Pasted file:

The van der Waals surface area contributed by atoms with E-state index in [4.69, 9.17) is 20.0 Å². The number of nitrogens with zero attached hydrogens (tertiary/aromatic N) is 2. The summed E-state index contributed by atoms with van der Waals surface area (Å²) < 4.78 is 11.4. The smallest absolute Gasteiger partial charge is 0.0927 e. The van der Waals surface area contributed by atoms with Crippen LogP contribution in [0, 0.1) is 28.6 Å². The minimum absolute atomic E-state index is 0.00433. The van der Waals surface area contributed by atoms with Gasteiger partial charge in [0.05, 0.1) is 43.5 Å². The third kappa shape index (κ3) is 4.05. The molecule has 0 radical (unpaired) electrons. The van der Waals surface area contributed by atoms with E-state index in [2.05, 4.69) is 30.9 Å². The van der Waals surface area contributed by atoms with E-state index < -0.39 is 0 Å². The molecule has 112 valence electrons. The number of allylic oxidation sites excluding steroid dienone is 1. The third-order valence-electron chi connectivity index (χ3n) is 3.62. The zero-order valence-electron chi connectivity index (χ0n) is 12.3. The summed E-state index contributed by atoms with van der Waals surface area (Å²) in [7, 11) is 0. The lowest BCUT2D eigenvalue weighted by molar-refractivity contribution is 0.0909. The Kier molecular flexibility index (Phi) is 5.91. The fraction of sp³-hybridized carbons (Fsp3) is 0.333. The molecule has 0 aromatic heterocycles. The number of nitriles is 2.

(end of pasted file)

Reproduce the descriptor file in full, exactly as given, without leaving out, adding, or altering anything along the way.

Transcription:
The van der Waals surface area contributed by atoms with E-state index in [4.69, 9.17) is 20.0 Å². The number of nitrogens with zero attached hydrogens (tertiary/aromatic N) is 2. The summed E-state index contributed by atoms with van der Waals surface area (Å²) < 4.78 is 11.4. The smallest absolute Gasteiger partial charge is 0.0927 e. The van der Waals surface area contributed by atoms with Crippen LogP contribution in [0, 0.1) is 28.6 Å². The minimum absolute atomic E-state index is 0.00433. The van der Waals surface area contributed by atoms with Gasteiger partial charge in [0.05, 0.1) is 43.5 Å². The third kappa shape index (κ3) is 4.05. The molecule has 0 radical (unpaired) electrons. The van der Waals surface area contributed by atoms with E-state index in [2.05, 4.69) is 30.9 Å². The van der Waals surface area contributed by atoms with E-state index < -0.39 is 0 Å². The molecule has 112 valence electrons. The number of allylic oxidation sites excluding steroid dienone is 1. The third-order valence-electron chi connectivity index (χ3n) is 3.62. The zero-order valence-electron chi connectivity index (χ0n) is 12.3. The summed E-state index contributed by atoms with van der Waals surface area (Å²) in [7, 11) is 0. The lowest BCUT2D eigenvalue weighted by molar-refractivity contribution is 0.0909. The Kier molecular flexibility index (Phi) is 5.91. The fraction of sp³-hybridized carbons (Fsp3) is 0.333. The molecule has 0 aromatic heterocycles. The number of nitriles is 2.